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decided: February 4, 1981.


No. 173 March Term, 1979, Appeal from Order of Commonwealth Court, No. 2170 Commonwealth Docket 1977 which had upheld the Armstrong County Court of Common Pleas Order entered to 1977-0826 Civil in reversing an Arbitrator's Award rendered pursuant to a public employe collective bargaining agreement grievance. Appeal allowed to Supreme Court at No. 1982 Allocatur Docket.


William K. Eckel, Johnstown, for appellants.

Donetta W. Ambrose, Ambrose & Ambrose, New Kensington, for appellee.

O'Brien, C. J., and Roberts, Nix, Larsen, Flaherty and Kauffman, JJ. Roberts and Flaherty, JJ., filed concurring opinions.

Author: Nix

[ 492 Pa. Page 516]


The present appeal concerns the issue of whether the Commonwealth Court erred in affirming the order of the Armstrong County Court of Common Pleas reversing an arbitrator's award which held that three grievant-teachers, employed as long-term substitutes shared the status and benefits of other full-time teachers as set forth in a collective bargaining agreement between the Leechburg Education Association (Association) and the Leechburg Area School District (District).

On June 30, 1976, by a resolution, the District, through its Board, provided for a reduction in the teaching staff, effective immediately, due to a substantial decrease in pupil enrollment within the school district. Pursuant to this resolution, grievant, Dale, a tenured professional employee, was suspended. In addition, the contracts of grievants Pastva and Ravotta, both temporary professional employees, were not renewed.

Subsequently, on August 11, 1976, by resolution of the school board, grievant, Dale, was rehired as a substitute for a teacher taking a sabbatical leave during the 1976-77 school year. In addition, grievants, Pastva and Ravotta were rehired as substitutes for two teachers who had taken year-long maternity leaves for the 1976-77 school year. The minutes of the Board's August 11, 1976, meeting specified

[ 492 Pa. Page 517]

    that the three rehired teachers were to be paid as substitutes at a rate of $33.33 per diem with no fringe benefits. The three aforementioned teachers began work in September of 1976. On September 23, 1976, a grievance was filed with the District in accordance with the existing contract between the District and the Association. The [statement of the] grievance alleged that the District had violated certain provisions of its collective bargaining agreement with the Association by denying grievants, Dale, Pastva and Ravotta proper salary placement and other contractual benefits. The grievance further requested that the three employees be placed on the salary schedule in accordance with their years of service and be reimbursed for loss of salary and benefits as contained in the contract.

The grievance was denied by the Superintendent and the Board. Thereafter, pursuant to the collective bargaining agreement, the matter was submitted to arbitration.

On June 1, 1977, the arbitrator, appointed pursuant to the Public Employee Relation Act,*fn1 entered an award sustaining the grievance of Dale, Pastva, Ravotta and the Association. The arbitrator ordered that the grievants be recompensed for the difference between the wages paid as substitutes and the wages they were paid as professional and temporary professional employees within the District before the reduction in teaching staff had occurred for the 1976-77 school year.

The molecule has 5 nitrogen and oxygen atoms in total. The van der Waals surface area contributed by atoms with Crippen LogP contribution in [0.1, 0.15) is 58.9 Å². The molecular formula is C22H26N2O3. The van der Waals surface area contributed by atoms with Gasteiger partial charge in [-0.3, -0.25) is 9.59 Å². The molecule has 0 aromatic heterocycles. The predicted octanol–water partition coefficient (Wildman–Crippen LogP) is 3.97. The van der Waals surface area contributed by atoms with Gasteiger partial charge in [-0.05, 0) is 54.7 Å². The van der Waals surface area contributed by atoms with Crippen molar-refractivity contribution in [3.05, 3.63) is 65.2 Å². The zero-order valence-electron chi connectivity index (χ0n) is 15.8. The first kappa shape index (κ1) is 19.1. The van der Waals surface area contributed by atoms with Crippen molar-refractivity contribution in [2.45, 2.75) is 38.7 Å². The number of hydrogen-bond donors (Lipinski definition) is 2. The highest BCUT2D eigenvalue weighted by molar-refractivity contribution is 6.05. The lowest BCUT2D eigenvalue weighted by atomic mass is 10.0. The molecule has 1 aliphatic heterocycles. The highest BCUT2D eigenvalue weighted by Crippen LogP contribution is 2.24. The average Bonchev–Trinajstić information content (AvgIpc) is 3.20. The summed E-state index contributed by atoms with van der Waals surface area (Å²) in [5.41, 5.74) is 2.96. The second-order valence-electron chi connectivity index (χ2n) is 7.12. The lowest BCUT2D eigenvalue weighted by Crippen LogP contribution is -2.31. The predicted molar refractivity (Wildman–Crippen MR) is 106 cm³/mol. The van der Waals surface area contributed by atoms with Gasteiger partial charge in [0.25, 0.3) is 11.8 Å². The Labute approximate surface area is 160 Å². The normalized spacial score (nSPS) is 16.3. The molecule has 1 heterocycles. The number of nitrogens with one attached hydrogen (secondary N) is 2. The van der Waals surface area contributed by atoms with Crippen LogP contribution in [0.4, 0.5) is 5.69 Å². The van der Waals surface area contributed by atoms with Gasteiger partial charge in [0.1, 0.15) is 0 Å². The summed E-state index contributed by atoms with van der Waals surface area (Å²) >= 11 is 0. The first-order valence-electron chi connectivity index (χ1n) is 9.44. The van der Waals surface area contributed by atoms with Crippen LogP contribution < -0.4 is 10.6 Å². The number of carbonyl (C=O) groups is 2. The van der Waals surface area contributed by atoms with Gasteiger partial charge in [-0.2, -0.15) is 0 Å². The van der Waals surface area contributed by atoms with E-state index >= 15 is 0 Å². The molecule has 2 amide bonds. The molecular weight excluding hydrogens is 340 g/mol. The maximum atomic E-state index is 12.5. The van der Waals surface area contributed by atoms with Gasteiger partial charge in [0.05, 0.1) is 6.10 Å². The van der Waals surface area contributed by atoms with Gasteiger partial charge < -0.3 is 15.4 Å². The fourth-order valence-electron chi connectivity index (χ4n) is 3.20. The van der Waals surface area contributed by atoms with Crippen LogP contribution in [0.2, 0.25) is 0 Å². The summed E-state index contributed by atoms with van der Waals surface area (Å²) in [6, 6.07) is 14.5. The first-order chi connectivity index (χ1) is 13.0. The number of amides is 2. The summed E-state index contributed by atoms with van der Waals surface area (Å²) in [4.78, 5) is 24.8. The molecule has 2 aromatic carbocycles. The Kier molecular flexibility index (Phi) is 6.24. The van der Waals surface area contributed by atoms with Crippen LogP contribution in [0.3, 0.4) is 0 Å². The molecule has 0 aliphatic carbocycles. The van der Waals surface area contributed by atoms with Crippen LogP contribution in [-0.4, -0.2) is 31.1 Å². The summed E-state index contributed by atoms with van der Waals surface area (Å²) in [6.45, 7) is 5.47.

A petition for review was filed by the District in the Court of Common Pleas of Armstrong County. On October 19, 1977, the Court entered an order reversing the arbitrator's award insofar as it applied to increased salary to grievants Pastva, Ravotta and Dale. The Court of Common Pleas affirmed the arbitrator as to grievant Dale's fringe benefits. This latter issue has not been contested. The Commonwealth Court affirmed.

The grievants' claim is based upon an alleged violation of Article IV of the collective bargaining agreement in effect

[ 492 Pa. Page 518]

    between the District and the Association for the 1976-77 school year. Article IV states:

"ARTICLE IV. RIGHTS OF PROFESSIONAL EMPLOYES -- Section 1. (c) No professional employe shall be disciplined, reprimanded, reduced in compensation, deprived of any professional advantage, suspended or furloughed, without just cause. Any such action asserted by the Board, or any agent or representative thereof, shall be subject to the grievance procedure herein set forth . . . . (f) Suspended or furloughed employes shall be put at the top of the substitute list and shall be notified before others of any vacancy within their areas of certification. Additionally, suspended and furloughed employes shall be the first to be rehired when vacancies occur in their areas of certification. (g) All suspended or furloughed employes who have reached tenure shall receive full benefits for a period of one year following their suspensions provided they are readily available as a substitute and not fully employed elsewhere."

The arbitrator interpreted the contract, and more specifically, Article IV to distinguish between "long-term" substitutes and "casual or per diem" substitutes. The arbitrator held that the instant grievants were in the former category; were performing the same duties that they had performed prior to their suspension; and, therefore, should receive the benefits which the other full-time teachers were receiving under the collective bargaining agreement.